Related to: Rationalists Should Win, Why Our Kind Can't Cooperate, Can Humanism Match Religion's Output?, Humans Are Not Automatically Strategic, Paul Graham's "Why Nerds Are Unpopular"
The "Prisoner's Dilemma" refers to a game theory problem developed in the 1950's. Two prisoners are taken and interrogated separately. If either of them confesses and betrays the other person - "defecting" - they'll receive a reduced sentence, and their partner will get a greater sentence. However, if both defect, then they'll both receive higher sentences than if neither of them confessed.
This brings the prisoner to a strange problem. The best solution individually is to defect. But if both take the individually best solution, then they'll be worst off overall. This has wide ranging implications for international relations, negotiation, politics, and many other fields.
Members of LessWrong are incredibly smart people who tend to like game theory, and debate and explore and try to understand problems like this. But, does knowing game theory actually make you more effective in real life?
I think the answer is yes, with a caveat - you need the basic social skills to implement your game theory solution. The worst-case scenario in an interrogation would be to "defect by accident" - meaning that you'd just blurt out something stupidly because you didn't think it through before speaking. This might result in you and your partner both receiving higher sentences... a very bad situation. Game theory doesn't take over until basic skill conditions are met, so that you could actually execute any plan you come up with.
Sam DeCesare and I continue to have smart exchanges over email. He's kindly allowed me to share another set of his thoughts -
On an unrelated note, I just realized that you wrote the Defecting by Accident article. I've noticed the same behavior among technical people. It's interesting that someone will accept that to get a computer to do what you want you have to tell it things in a very specific way, but won't accept that you have to do the same thing with people. I'm sure they wish that they didn't have to tell the computer things in an obtuse language, but they don't refuse to learn how to program because of it. Computers just are that way, there's nothing to do but deal with it. People are the same; we're just wired to respond positively to sincere praise and kindness and respond poorly to insult and criticism. I suspect the problem is that we tend to blame and condemn people when they do things we don't like, and the purpose of blame is to make yourself feel better and absolve yourself of responsibility. If it's other people's fault that they don't respond to your frank style, then they need to change, not you. As it happens though, blame is completely unproductive, no one's ever gotten people to change by blaming them. So the frank and direct person never makes any progress with people.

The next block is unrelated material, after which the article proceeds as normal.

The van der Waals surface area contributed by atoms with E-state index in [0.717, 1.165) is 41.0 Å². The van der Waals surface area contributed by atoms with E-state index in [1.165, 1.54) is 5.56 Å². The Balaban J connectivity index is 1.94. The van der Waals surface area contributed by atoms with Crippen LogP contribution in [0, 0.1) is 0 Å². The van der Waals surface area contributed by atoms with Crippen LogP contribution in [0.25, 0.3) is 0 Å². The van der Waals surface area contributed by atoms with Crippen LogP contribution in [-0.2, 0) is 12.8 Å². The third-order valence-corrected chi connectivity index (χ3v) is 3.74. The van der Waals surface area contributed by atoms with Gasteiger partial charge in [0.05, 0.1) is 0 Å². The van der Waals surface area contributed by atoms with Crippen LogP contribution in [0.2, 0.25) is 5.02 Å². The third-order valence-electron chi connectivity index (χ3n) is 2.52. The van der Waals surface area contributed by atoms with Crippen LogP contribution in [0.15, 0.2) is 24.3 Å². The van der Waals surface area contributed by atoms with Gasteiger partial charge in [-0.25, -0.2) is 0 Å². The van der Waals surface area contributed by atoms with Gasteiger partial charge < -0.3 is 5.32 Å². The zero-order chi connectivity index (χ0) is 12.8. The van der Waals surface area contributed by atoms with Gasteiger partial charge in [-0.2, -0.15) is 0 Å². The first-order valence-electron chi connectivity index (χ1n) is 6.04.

Really, that whole excerpt is brilliant, and I'd recommend you re-read it thoroughly if you're skimming. This was the biggest insight for me -
"It's interesting that someone will accept that to get a computer to do what you want you have to tell it things in a very specific way, but won't accept that you have to do the same thing with people. I'm sure they wish that they didn't have to tell the computer things in an obtuse language, but they don't refuse to learn how to program because of it."
Sam and I previously had a little discussion on the topic of, "How much do people make their own decisions?"